Besides my ongoing quest to understand the role canebrakes played in presettlement times, I’ve also been wanting to do a snow painting. The two came together on February 10 when a light snow fell in Athens. I woke early the next morning, drove north almost to Franklin, North Carolina, and found these early morning colors as the storm system moved out. This part of the Little Tennessee River Valley was once home to the middle towns of the Cherokee. Francis Harper, in his annotated edition of Bartram’s Travels, says that part of the route Bartram followed in reaching this valley crossed over a mountain rather than follow an easier creek-side path. He suggests the easier low route was blocked at the time by dense canebrakes. In this scene, I portray the valley in winter as it might have looked when the Cherokee lived there. Present are the open old fields that Bartram described as well as the cane (Arundinaria gigantea) Harper refers to. Today, small canebrakes can still be found in the valley invading field edges near the river.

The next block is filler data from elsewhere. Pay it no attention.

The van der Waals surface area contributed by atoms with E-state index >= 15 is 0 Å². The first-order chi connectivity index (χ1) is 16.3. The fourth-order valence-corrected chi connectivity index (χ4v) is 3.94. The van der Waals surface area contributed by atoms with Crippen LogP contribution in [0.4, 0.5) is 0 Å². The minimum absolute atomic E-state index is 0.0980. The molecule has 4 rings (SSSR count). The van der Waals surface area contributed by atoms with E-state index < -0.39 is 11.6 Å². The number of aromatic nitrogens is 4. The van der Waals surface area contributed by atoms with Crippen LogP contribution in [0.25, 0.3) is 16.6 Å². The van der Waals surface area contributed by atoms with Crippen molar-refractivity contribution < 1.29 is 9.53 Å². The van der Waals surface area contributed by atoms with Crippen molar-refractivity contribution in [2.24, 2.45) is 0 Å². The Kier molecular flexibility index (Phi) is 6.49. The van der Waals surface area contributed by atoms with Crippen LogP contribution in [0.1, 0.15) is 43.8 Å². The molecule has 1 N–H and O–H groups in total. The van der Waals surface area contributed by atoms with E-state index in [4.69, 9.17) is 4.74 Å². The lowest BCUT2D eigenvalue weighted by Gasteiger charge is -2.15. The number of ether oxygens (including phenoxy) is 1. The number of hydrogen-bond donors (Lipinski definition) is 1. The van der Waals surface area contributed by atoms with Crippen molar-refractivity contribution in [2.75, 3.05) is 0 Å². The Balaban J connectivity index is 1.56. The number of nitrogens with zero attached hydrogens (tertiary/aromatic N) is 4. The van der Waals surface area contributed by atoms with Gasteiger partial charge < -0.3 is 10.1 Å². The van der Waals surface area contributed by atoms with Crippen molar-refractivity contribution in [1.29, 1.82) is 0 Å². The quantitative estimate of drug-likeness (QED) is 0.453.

Coordinates of location (view to the southwest): 35.057398, -83.377261
Studio painting – March.
The Classic Center
January 16 - June 16, 2013
UGA Press Office, UGA Main Library 3rd Floor
Exploring the Upcountry with Bartram
April 8 – June 10 2011
The Sandor Teszler Library Gallery at Wofford College
Spartanburg, South Carolina
Lost Species, Visions of Landscapes Past
September 15 – December 9, 2011
The Georgia Museum of Natural History, University of Georgia Campus